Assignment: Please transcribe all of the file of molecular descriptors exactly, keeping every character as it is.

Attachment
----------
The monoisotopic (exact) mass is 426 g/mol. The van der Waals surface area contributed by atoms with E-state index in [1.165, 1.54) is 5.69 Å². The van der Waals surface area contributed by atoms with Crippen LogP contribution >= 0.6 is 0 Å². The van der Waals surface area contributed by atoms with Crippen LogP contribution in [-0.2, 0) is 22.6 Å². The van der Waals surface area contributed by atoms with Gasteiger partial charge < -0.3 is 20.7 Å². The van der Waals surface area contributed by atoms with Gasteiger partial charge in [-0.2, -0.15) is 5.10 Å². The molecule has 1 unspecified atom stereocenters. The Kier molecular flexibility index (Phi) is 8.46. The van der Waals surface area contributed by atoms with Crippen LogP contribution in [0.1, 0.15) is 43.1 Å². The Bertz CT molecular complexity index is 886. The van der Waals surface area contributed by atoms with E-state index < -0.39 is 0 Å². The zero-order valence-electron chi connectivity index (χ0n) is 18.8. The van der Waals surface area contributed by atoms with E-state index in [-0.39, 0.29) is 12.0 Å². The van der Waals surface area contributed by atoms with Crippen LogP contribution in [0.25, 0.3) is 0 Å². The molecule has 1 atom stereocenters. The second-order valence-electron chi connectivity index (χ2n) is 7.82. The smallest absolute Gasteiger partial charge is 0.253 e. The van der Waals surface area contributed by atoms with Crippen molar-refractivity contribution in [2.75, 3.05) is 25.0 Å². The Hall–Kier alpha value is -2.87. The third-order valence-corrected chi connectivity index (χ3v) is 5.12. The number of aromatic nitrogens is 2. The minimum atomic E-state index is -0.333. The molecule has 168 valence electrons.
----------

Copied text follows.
The monoisotopic (exact) mass is 426 g/mol. The van der Waals surface area contributed by atoms with E-state index in [1.165, 1.54) is 5.69 Å². The van der Waals surface area contributed by atoms with Crippen LogP contribution >= 0.6 is 0 Å². The van der Waals surface area contributed by atoms with Crippen LogP contribution in [-0.2, 0) is 22.6 Å². The van der Waals surface area contributed by atoms with Gasteiger partial charge < -0.3 is 20.7 Å². The van der Waals surface area contributed by atoms with Gasteiger partial charge in [-0.2, -0.15) is 5.10 Å². The molecule has 1 unspecified atom stereocenters. The Kier molecular flexibility index (Phi) is 8.46. The van der Waals surface area contributed by atoms with Crippen LogP contribution in [0.1, 0.15) is 43.1 Å². The Bertz CT molecular complexity index is 886. The van der Waals surface area contributed by atoms with E-state index < -0.39 is 0 Å². The zero-order valence-electron chi connectivity index (χ0n) is 18.8. The van der Waals surface area contributed by atoms with E-state index in [-0.39, 0.29) is 12.0 Å². The van der Waals surface area contributed by atoms with Crippen LogP contribution in [0.25, 0.3) is 0 Å². The molecule has 1 atom stereocenters. The second-order valence-electron chi connectivity index (χ2n) is 7.82. The smallest absolute Gasteiger partial charge is 0.253 e. The van der Waals surface area contributed by atoms with Crippen molar-refractivity contribution in [2.75, 3.05) is 25.0 Å². The Hall–Kier alpha value is -2.87. The third-order valence-corrected chi connectivity index (χ3v) is 5.12. The number of aromatic nitrogens is 2. The minimum atomic E-state index is -0.333. The molecule has 168 valence electrons.